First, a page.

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quivers curiously adorned, feathered arrows, and bows of polished horn, tipped at either end with gold.

From these gorgeous and costly commodities the reader, we fear, will be reluctant to accompany us into the kitchen, where we must pick our way among kneading-troughs, pots and pans, Delphian cutlery and honey-jars. But as without these the warriors, as Homer himself acknowledges, could make but little use of their weapons, it is absolutely necessary we should inquire into their cooking conveniences. To commence, however, we must allow 3 Clearchos of Soli, to enumerate a few of the articles found among the furniture of this important part of the house. There was, first, says he, a three-legged table, then a chytra, or earthen pot, which, as in France, was always preferred for making soup. It was not, however, of coarse brown ware, as with us; for, Socrates, in his conversation with Hippias on the Beautiful, observes that, when properly made, round, smooth, and well-baked, the chytra was very handsome, particularly that large sort which contained upwards of seven gallons. It had two handles, and was evidently glazed. In stirring the chytra while boiling, the Attic cook made choice of a ladle turned from the wood of the fig-tree, which, it is said, communicated an agreeable flavour to the soup, and, in Socrates's opinion, was preferable to one of gold which, being very weighty, might chance to crack the pot, spill the broth, and extinguish the fire."

There was used in the kitchen a sort of candelabrum, or lamp-stand, which Clearchos merely names. Then followed the mortar, the stool, the sponge, the cauldron, the kneading-trough, the mug, the oil

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2 Athen. xi. 50, olivn, a vinegar cruet.-Sch. Aristoph. Eq. 1301. öpxn, a pickle-jar.-Vesp. 676.

Athen. xiv. 60. 4 Plat. Hipp. Maj. t. v. p. 425, sqq.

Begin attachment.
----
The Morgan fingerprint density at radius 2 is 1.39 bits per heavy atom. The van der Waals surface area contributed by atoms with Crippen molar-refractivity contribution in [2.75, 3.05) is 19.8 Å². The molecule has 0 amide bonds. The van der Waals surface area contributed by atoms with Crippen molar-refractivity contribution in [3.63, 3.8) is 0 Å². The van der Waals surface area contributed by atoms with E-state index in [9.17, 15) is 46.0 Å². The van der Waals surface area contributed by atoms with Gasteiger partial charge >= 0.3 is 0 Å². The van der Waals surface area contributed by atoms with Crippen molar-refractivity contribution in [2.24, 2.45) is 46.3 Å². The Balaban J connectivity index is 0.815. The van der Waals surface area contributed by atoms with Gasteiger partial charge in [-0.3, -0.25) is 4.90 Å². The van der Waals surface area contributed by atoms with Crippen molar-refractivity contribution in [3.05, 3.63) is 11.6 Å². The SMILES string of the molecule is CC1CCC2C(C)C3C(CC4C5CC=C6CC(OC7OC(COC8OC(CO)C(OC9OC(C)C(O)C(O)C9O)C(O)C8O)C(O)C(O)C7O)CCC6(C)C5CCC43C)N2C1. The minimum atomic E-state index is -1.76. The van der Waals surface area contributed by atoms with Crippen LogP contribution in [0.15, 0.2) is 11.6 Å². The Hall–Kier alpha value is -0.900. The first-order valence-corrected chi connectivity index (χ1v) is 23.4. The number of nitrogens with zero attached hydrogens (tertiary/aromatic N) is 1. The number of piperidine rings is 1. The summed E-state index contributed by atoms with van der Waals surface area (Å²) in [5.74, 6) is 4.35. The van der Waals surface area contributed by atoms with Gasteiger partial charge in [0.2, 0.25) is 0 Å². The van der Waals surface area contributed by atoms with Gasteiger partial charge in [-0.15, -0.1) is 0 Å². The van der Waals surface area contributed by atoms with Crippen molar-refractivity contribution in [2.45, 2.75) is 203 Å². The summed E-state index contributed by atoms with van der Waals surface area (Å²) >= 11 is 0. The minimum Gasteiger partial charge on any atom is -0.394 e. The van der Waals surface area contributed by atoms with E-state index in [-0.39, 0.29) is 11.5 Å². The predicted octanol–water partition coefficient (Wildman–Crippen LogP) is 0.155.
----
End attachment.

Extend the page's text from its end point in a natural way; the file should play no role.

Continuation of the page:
3 Plat. Opp. t. v. p. 429. seq. Schol. Aristoph. Acharn. 244.

Alask, the rush-basket, the large knife, the cleaver, the wooden platter, the bowl, and the larding-pin. Pollux, who had, doubtless, served an apprenticeship to Marcus Aurelius's cook, gives a formidable list of culinary utensils, from which we must be content to select the most remarkable. First, however, we shall show how important a piece of sponge was to an Athenian cook. It often saved him his dinner; for, if any of his stewpans, crocks, or kettles, had suffered from the embraces of Hephæstos, in other words, had got a hole burnt in them, a bit of sponge was drawn into the aperture, and on went the cooking operations as before. In some houses culinary utensils were regarded as a nuisance, the presence of which was not to be constantly endured, and, accordingly, when the master desired to treat his friends, cookey was despatched early in the morning to hire pots and kettles of a broker. To this custom Alexis alludes in his Exile :

How fertile in new tricks is Chæriphon,
To sup scot-free and everywhere find welcome!
Spies he a broker's door with pots to let ?
There from the earliest dawn he takes his stand,
To see whose cook arrives ; from him he learns
Who 'tis that gives the feast,-flies to the house,
Watches his time, and, when the yawning door